Robert Costa and Philip Rucker write in today’s Washington Post about how nervous many Republicans are to defend President Trump’s actions on Ukraine.

But perhaps nobody is as nervous as Vice President Pence.

Pence appeared on CBS’s “Face the Nation” on Sunday — a day mostly reserved for the successful operation to take out Islamic State leader Abu Bakr al-Baghdadi. But toward the end of her time with Pence, CBS’s Margaret Brennan pressed him on the still-unfolding Ukraine scandal. And Pence’s answers were painfully telling.

Brennan noted that the top U.S. diplomat to Ukraine, William B. Taylor, last week became the fourth U.S. official to confirm a quid pro quo with Ukraine involving investigations that would be politically helpful to Trump. So she asked Pence whether those people, who testified under oath to the quid pro quo, were lying.

Pence had no real answers, much less good ones.

He repeatedly tried to steer the conversation to only what he could personally vouch for — his own conversations with Ukrainian President Volodymyr Zelensky, along with the rough transcript of Trump’s July 25 call with Zelensky. There was no quid pro quo in either of them, Pence said, but he strained to avoid ruling out a quid pro quo in other communications.

Let’s walk through it.

BRENNAN: Are they all lying?
PENCE: Well, I can only tell you what I know. And what I know is that the transcript of the president’s call with President Zelensky shows that there was no quid pro quo. He did nothing wrong.

Pence does say, “He did nothing wrong,” but the context of his remarks suggests that he’s talking only about Trump’s phone call with Zelensky.

“I can only tell you what I know” is also a heck of a starting place. Generally speaking, the president’s spokespeople will vouch for him even if there may be certain things they can’t personally attest to. But people around Trump have often attributed their denials to him and avoided putting them in their own words — apparently for fear that they may pay a price if something comes out contradicting the denial.

Pence himself has been stung by this, including when he vouched for Michael Flynn not having discussed sanctions with Russia’s ambassador (which it later turned out Flynn had done). But regardless of how well-worn this strategy is, this is still Trump’s vice president declining to completely vouch for Trump. And that’s remarkable.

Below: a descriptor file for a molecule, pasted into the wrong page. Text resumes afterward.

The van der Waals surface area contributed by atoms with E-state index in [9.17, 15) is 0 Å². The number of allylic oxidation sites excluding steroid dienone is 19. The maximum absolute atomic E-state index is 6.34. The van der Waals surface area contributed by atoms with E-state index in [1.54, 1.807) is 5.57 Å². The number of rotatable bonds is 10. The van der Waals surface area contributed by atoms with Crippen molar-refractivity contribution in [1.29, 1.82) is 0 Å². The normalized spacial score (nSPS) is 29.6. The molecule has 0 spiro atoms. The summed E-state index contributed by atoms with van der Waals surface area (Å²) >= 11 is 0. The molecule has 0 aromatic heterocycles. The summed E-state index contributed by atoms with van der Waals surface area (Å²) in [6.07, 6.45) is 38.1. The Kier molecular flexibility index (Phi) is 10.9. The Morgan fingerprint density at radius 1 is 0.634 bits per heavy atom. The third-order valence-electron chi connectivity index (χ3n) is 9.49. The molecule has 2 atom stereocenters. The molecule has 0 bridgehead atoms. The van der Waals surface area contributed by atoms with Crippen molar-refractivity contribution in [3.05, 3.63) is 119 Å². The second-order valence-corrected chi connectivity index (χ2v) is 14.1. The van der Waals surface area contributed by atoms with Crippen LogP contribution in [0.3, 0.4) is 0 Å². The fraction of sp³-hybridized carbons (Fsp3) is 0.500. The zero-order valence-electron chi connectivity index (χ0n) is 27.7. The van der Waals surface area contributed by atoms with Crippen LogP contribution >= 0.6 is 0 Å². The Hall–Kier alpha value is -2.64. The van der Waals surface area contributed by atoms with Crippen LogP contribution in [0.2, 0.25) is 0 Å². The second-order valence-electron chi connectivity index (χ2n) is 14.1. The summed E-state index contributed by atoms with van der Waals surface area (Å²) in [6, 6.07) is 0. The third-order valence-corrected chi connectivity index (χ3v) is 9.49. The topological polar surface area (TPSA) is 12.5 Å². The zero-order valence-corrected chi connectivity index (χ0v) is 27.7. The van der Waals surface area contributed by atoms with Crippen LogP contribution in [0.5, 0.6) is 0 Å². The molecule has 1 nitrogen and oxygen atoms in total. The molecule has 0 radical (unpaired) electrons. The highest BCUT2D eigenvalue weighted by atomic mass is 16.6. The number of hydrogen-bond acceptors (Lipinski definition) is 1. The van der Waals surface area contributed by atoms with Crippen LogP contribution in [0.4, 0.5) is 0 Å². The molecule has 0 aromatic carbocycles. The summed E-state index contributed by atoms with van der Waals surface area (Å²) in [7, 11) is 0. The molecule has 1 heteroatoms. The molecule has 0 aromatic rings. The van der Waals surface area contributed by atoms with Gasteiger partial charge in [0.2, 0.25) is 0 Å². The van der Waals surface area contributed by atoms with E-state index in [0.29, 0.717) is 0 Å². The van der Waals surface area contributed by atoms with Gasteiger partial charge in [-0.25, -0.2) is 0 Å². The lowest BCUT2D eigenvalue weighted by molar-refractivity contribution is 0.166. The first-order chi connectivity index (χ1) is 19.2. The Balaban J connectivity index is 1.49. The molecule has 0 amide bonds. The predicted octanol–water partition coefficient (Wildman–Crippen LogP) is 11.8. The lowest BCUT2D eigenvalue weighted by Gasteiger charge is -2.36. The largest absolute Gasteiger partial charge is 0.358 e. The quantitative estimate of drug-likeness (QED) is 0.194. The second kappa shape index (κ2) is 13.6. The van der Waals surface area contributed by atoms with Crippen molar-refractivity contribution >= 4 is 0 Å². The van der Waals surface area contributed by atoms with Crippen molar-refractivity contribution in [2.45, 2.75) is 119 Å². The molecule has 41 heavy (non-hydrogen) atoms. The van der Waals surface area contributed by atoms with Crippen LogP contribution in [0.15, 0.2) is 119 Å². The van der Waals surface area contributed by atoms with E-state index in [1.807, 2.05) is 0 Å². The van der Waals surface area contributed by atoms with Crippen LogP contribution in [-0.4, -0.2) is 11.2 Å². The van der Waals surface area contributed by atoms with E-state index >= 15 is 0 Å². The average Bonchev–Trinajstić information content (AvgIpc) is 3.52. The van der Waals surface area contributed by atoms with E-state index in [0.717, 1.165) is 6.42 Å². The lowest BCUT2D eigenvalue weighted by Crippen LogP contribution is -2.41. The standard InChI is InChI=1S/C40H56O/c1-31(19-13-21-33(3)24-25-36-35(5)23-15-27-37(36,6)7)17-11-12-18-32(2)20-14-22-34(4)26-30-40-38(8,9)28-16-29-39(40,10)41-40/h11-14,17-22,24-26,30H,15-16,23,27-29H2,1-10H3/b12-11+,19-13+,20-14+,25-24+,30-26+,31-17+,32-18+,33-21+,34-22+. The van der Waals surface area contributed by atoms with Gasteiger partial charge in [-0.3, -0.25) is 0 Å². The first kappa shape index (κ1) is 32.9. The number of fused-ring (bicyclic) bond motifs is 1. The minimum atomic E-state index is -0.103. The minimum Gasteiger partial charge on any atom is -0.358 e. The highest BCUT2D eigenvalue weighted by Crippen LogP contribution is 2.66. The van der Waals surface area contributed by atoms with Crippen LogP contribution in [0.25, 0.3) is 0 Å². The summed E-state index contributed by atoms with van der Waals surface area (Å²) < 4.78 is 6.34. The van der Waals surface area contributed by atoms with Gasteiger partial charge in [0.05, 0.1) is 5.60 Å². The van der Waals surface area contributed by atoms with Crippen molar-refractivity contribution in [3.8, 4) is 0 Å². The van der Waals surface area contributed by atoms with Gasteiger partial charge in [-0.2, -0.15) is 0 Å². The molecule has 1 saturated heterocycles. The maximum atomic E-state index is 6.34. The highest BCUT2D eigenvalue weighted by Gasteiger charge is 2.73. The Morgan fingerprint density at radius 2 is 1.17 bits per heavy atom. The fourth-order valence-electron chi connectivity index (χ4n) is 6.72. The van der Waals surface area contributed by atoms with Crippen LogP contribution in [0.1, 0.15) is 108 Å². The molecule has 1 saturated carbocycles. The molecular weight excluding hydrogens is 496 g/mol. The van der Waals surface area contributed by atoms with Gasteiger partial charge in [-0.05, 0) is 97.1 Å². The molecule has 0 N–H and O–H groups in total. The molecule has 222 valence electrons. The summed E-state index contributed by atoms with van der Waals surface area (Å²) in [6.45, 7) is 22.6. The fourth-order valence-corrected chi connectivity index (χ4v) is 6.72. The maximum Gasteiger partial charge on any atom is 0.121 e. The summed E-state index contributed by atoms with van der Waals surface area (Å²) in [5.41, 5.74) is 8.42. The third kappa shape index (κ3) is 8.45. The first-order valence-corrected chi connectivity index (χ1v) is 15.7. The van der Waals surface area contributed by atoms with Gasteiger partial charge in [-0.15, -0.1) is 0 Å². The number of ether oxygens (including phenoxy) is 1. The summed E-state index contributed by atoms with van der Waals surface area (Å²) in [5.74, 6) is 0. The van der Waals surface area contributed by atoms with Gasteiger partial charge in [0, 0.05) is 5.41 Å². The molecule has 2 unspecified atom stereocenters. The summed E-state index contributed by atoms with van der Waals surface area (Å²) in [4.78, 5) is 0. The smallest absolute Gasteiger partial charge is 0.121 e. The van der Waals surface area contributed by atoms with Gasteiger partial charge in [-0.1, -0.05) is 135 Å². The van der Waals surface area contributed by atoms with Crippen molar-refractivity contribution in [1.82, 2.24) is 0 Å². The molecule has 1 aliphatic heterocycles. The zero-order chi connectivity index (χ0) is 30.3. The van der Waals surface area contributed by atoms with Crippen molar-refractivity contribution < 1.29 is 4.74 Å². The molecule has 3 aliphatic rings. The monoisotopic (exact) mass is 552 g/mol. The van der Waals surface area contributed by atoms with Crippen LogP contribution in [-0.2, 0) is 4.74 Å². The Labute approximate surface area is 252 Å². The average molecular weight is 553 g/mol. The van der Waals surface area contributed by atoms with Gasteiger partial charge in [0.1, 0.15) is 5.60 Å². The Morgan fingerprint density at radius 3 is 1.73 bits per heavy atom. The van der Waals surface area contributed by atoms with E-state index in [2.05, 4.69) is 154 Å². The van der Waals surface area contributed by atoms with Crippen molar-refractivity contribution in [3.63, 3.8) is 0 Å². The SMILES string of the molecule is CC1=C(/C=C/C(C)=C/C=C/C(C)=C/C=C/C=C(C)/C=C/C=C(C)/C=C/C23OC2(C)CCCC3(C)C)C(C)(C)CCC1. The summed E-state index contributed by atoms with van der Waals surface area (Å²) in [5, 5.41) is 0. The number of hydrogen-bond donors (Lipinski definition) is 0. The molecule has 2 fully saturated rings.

Continuing:

BRENNAN: But did you have the knowledge of the deal that these U.S. officials have described under oath?
PENCE: What I can tell you is, all of my interaction on this issue with the president of the United States and President Zelensky focused entirely on three things, number one, the United States of America’s support for Ukraine following the Russian invasion of Crimea and the war that Russia has been fomenting there. We actually — this administration, different from the last one, have provided lethal weapons for Ukraine.

A second non-denial. Brennan then tries to cut in but doesn’t get anywhere, as Pence charges forward with his three talking points:

BRENNAN: But that — that conflict never came up...
PENCE: And we've stood with them.
BRENNAN: ... in the phone call.
PENCE: Margaret, we've stood with them.
BRENNAN: These officials, did — did you have knowledge of what they’re describing, or no?
PENCE: We stood with them — we stood with them to restore their sovereignty and territorial integrity.
Number two, President Zelensky was elected in a historic landslide and won parliamentary elections on an agenda to end corruption in Ukraine. And we very much wanted to understand the progress he was making on that.
And, thirdly, President Trump believed that it was time for the European community to step up. Those are the issues we made clear to President Zelensky and Ukraine.

Okay, so maybe Pence just wanted to get through those talking points.He continues:

PENCE: And I think, as the — as the facts continue to come out, the American people again will see there in the president’s transcript, my interactions, there was no quid pro quo. There was no pressure. It was entirely focused on issues ...

Again, he’s conspicuously referring only to his interactions and to Trump’s phone call. He’s not talking about other communications.

So Brennan rightly presses him (key part in bold):

BRENNAN: I haven’t gotten a clear answer ...
PENCE: ... of importance to the American people.
BRENNAN: ... from you on that though, sir. I do have to leave the interview there.
But are you saying that you did not ever hear of such a deal? Is that what I understand you're describing?
PENCE: I I I’m telling you that all of my interactions with the president, all of my conversations with President Zelensky were entirely focused on issues of importance to the American people, ending corruption, enlisting more European support...
BRENNAN: Okay.
PENCE: ... and supporting Ukraine in a way that would restore its territorial integrity and stand by Ukraine for its sovereignty.

For a third time, Pence keeps his denial very narrow, focused on what he is personally involved in.

It’s crystal clear why Pence is doing this. It doesn’t mean he knows there was a quid pro quo, necessarily. But it’s pretty evident that he’s not at all comfortable completely denying it.